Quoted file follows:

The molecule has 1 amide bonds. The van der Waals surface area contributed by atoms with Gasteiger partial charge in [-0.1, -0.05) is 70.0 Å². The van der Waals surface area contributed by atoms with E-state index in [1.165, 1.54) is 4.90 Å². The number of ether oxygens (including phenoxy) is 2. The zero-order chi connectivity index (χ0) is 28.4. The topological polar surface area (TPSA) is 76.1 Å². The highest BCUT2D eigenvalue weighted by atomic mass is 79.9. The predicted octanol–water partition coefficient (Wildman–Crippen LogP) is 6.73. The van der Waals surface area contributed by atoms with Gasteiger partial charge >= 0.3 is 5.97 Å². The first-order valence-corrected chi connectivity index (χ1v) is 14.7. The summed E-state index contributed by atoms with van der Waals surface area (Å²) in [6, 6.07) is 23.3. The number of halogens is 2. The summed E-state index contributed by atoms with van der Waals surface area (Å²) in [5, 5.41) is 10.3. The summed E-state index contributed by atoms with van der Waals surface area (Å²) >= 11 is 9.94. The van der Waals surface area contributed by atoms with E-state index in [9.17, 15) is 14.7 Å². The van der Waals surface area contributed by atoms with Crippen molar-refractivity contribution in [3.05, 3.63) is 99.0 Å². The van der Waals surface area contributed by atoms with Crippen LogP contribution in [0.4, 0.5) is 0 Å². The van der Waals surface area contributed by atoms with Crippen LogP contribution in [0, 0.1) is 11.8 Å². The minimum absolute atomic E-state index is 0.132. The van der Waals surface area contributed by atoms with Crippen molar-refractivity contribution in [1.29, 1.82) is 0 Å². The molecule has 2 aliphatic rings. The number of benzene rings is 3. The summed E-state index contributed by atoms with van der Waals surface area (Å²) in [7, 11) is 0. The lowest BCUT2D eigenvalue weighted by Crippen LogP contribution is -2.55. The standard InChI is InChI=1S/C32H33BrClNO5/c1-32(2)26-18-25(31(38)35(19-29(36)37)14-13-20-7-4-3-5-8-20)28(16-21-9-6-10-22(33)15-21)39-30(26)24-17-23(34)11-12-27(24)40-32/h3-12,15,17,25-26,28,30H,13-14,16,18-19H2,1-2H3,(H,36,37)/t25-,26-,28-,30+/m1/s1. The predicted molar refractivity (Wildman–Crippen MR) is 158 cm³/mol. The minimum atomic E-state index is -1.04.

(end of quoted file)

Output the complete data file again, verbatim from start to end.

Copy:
The molecule has 1 amide bonds. The van der Waals surface area contributed by atoms with Gasteiger partial charge in [-0.1, -0.05) is 70.0 Å². The van der Waals surface area contributed by atoms with E-state index in [1.165, 1.54) is 4.90 Å². The number of ether oxygens (including phenoxy) is 2. The zero-order chi connectivity index (χ0) is 28.4. The topological polar surface area (TPSA) is 76.1 Å². The highest BCUT2D eigenvalue weighted by atomic mass is 79.9. The predicted octanol–water partition coefficient (Wildman–Crippen LogP) is 6.73. The van der Waals surface area contributed by atoms with Gasteiger partial charge >= 0.3 is 5.97 Å². The first-order valence-corrected chi connectivity index (χ1v) is 14.7. The summed E-state index contributed by atoms with van der Waals surface area (Å²) in [6, 6.07) is 23.3. The number of halogens is 2. The summed E-state index contributed by atoms with van der Waals surface area (Å²) in [5, 5.41) is 10.3. The summed E-state index contributed by atoms with van der Waals surface area (Å²) >= 11 is 9.94. The van der Waals surface area contributed by atoms with E-state index in [9.17, 15) is 14.7 Å². The van der Waals surface area contributed by atoms with Crippen molar-refractivity contribution in [3.05, 3.63) is 99.0 Å². The van der Waals surface area contributed by atoms with Crippen LogP contribution in [0.4, 0.5) is 0 Å². The van der Waals surface area contributed by atoms with Crippen LogP contribution in [0, 0.1) is 11.8 Å². The minimum absolute atomic E-state index is 0.132. The van der Waals surface area contributed by atoms with Crippen molar-refractivity contribution in [1.29, 1.82) is 0 Å². The molecule has 2 aliphatic rings. The number of benzene rings is 3. The summed E-state index contributed by atoms with van der Waals surface area (Å²) in [7, 11) is 0. The lowest BCUT2D eigenvalue weighted by Crippen LogP contribution is -2.55. The standard InChI is InChI=1S/C32H33BrClNO5/c1-32(2)26-18-25(31(38)35(19-29(36)37)14-13-20-7-4-3-5-8-20)28(16-21-9-6-10-22(33)15-21)39-30(26)24-17-23(34)11-12-27(24)40-32/h3-12,15,17,25-26,28,30H,13-14,16,18-19H2,1-2H3,(H,36,37)/t25-,26-,28-,30+/m1/s1. The predicted molar refractivity (Wildman–Crippen MR) is 158 cm³/mol. The minimum atomic E-state index is -1.04.